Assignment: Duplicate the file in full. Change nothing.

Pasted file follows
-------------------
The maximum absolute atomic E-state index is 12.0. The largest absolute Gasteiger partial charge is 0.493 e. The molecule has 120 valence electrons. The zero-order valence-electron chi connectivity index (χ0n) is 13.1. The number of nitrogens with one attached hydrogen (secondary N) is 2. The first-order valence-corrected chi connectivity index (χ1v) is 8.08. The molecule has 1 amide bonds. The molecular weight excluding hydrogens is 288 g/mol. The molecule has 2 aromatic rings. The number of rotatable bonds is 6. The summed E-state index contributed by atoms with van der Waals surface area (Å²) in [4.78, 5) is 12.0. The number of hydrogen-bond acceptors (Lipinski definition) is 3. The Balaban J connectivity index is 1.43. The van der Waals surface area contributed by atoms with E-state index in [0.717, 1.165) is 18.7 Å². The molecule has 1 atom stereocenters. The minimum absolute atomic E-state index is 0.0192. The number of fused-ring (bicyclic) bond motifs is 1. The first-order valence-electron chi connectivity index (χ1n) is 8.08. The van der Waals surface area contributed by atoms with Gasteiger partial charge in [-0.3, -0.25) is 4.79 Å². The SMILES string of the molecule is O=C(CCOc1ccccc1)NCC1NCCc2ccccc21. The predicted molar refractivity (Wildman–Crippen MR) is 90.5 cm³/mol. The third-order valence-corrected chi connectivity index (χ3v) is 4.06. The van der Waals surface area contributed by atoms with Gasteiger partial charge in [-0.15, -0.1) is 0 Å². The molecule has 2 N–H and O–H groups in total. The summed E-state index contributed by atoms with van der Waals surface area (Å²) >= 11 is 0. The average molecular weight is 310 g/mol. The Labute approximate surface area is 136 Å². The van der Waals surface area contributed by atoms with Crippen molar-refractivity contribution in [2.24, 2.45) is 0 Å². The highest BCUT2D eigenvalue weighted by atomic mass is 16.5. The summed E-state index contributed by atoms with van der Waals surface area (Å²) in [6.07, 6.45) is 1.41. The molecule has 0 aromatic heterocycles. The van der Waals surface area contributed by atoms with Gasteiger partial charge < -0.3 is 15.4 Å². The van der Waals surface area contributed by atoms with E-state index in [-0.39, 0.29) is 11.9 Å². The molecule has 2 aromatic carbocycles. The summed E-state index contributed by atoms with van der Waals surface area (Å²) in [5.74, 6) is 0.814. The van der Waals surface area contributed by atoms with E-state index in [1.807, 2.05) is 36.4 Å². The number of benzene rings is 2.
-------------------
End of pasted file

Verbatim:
The maximum absolute atomic E-state index is 12.0. The largest absolute Gasteiger partial charge is 0.493 e. The molecule has 120 valence electrons. The zero-order valence-electron chi connectivity index (χ0n) is 13.1. The number of nitrogens with one attached hydrogen (secondary N) is 2. The first-order valence-corrected chi connectivity index (χ1v) is 8.08. The molecule has 1 amide bonds. The molecular weight excluding hydrogens is 288 g/mol. The molecule has 2 aromatic rings. The number of rotatable bonds is 6. The summed E-state index contributed by atoms with van der Waals surface area (Å²) in [4.78, 5) is 12.0. The number of hydrogen-bond acceptors (Lipinski definition) is 3. The Balaban J connectivity index is 1.43. The van der Waals surface area contributed by atoms with E-state index in [0.717, 1.165) is 18.7 Å². The molecule has 1 atom stereocenters. The minimum absolute atomic E-state index is 0.0192. The number of fused-ring (bicyclic) bond motifs is 1. The first-order valence-electron chi connectivity index (χ1n) is 8.08. The van der Waals surface area contributed by atoms with Gasteiger partial charge in [-0.3, -0.25) is 4.79 Å². The SMILES string of the molecule is O=C(CCOc1ccccc1)NCC1NCCc2ccccc21. The predicted molar refractivity (Wildman–Crippen MR) is 90.5 cm³/mol. The third-order valence-corrected chi connectivity index (χ3v) is 4.06. The van der Waals surface area contributed by atoms with Gasteiger partial charge in [-0.15, -0.1) is 0 Å². The molecule has 2 N–H and O–H groups in total. The summed E-state index contributed by atoms with van der Waals surface area (Å²) >= 11 is 0. The average molecular weight is 310 g/mol. The Labute approximate surface area is 136 Å². The van der Waals surface area contributed by atoms with Crippen molar-refractivity contribution in [2.24, 2.45) is 0 Å². The highest BCUT2D eigenvalue weighted by atomic mass is 16.5. The summed E-state index contributed by atoms with van der Waals surface area (Å²) in [6.07, 6.45) is 1.41. The molecule has 0 aromatic heterocycles. The van der Waals surface area contributed by atoms with Gasteiger partial charge < -0.3 is 15.4 Å². The van der Waals surface area contributed by atoms with E-state index in [-0.39, 0.29) is 11.9 Å². The molecule has 2 aromatic carbocycles. The summed E-state index contributed by atoms with van der Waals surface area (Å²) in [5.74, 6) is 0.814. The van der Waals surface area contributed by atoms with E-state index in [1.807, 2.05) is 36.4 Å². The number of benzene rings is 2.